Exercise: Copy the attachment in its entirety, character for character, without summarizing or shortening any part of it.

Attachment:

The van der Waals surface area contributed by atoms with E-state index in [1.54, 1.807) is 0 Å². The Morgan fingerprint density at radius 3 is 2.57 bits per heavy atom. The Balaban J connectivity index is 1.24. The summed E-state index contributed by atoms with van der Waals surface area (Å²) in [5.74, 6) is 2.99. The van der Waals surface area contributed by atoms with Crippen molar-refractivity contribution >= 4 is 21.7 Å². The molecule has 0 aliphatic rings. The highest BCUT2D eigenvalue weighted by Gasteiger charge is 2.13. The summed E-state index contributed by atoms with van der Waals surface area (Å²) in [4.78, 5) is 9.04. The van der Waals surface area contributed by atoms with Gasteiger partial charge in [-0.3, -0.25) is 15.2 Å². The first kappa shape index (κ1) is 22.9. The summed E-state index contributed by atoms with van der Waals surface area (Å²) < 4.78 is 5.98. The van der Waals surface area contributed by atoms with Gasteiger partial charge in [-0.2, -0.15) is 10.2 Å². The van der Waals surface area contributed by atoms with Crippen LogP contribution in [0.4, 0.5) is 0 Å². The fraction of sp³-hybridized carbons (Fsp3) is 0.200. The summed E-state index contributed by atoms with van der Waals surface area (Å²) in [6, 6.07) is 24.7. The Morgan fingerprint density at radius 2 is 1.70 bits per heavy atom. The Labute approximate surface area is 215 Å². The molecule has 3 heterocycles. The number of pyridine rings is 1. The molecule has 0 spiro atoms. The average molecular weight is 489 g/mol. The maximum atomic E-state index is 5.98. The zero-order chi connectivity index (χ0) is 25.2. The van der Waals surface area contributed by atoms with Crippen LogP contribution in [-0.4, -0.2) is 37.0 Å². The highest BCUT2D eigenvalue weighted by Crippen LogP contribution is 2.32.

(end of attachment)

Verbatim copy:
The van der Waals surface area contributed by atoms with E-state index in [1.54, 1.807) is 0 Å². The Morgan fingerprint density at radius 3 is 2.57 bits per heavy atom. The Balaban J connectivity index is 1.24. The summed E-state index contributed by atoms with van der Waals surface area (Å²) in [5.74, 6) is 2.99. The van der Waals surface area contributed by atoms with Crippen molar-refractivity contribution >= 4 is 21.7 Å². The molecule has 0 aliphatic rings. The highest BCUT2D eigenvalue weighted by Gasteiger charge is 2.13. The summed E-state index contributed by atoms with van der Waals surface area (Å²) in [4.78, 5) is 9.04. The van der Waals surface area contributed by atoms with Gasteiger partial charge in [-0.3, -0.25) is 15.2 Å². The first kappa shape index (κ1) is 22.9. The summed E-state index contributed by atoms with van der Waals surface area (Å²) < 4.78 is 5.98. The van der Waals surface area contributed by atoms with Gasteiger partial charge in [-0.2, -0.15) is 10.2 Å². The van der Waals surface area contributed by atoms with Crippen LogP contribution in [0.4, 0.5) is 0 Å². The fraction of sp³-hybridized carbons (Fsp3) is 0.200. The summed E-state index contributed by atoms with van der Waals surface area (Å²) in [6, 6.07) is 24.7. The Morgan fingerprint density at radius 2 is 1.70 bits per heavy atom. The Labute approximate surface area is 215 Å². The molecule has 3 heterocycles. The number of pyridine rings is 1. The molecule has 0 spiro atoms. The average molecular weight is 489 g/mol. The maximum atomic E-state index is 5.98. The zero-order chi connectivity index (χ0) is 25.2. The van der Waals surface area contributed by atoms with Crippen LogP contribution in [-0.4, -0.2) is 37.0 Å². The highest BCUT2D eigenvalue weighted by Crippen LogP contribution is 2.32.